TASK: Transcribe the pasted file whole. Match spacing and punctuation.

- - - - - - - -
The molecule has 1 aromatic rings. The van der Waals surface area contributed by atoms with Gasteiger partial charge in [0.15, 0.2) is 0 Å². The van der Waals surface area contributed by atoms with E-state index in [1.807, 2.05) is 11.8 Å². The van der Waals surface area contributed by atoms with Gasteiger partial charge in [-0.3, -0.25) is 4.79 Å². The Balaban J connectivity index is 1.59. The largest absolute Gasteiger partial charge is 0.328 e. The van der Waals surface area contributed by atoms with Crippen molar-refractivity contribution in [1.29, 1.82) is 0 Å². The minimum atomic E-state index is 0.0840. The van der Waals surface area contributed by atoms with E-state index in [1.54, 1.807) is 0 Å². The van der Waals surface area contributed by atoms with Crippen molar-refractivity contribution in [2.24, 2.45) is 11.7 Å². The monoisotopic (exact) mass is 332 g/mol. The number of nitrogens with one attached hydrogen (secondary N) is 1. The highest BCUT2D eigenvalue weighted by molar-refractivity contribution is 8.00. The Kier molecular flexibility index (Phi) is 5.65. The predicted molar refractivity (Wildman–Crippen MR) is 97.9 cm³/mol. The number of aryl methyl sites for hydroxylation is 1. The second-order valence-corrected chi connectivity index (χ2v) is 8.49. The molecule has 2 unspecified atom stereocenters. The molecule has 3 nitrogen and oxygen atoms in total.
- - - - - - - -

The molecule has 1 aromatic rings. The van der Waals surface area contributed by atoms with Gasteiger partial charge in [0.15, 0.2) is 0 Å². The van der Waals surface area contributed by atoms with E-state index in [1.807, 2.05) is 11.8 Å². The van der Waals surface area contributed by atoms with Gasteiger partial charge in [-0.3, -0.25) is 4.79 Å². The Balaban J connectivity index is 1.59. The largest absolute Gasteiger partial charge is 0.328 e. The van der Waals surface area contributed by atoms with Crippen molar-refractivity contribution in [1.29, 1.82) is 0 Å². The minimum atomic E-state index is 0.0840. The van der Waals surface area contributed by atoms with E-state index in [1.54, 1.807) is 0 Å². The van der Waals surface area contributed by atoms with Crippen molar-refractivity contribution in [2.24, 2.45) is 11.7 Å². The monoisotopic (exact) mass is 332 g/mol. The number of nitrogens with one attached hydrogen (secondary N) is 1. The highest BCUT2D eigenvalue weighted by molar-refractivity contribution is 8.00. The Kier molecular flexibility index (Phi) is 5.65. The predicted molar refractivity (Wildman–Crippen MR) is 97.9 cm³/mol. The number of aryl methyl sites for hydroxylation is 1. The second-order valence-corrected chi connectivity index (χ2v) is 8.49. The molecule has 2 unspecified atom stereocenters. The molecule has 3 nitrogen and oxygen atoms in total.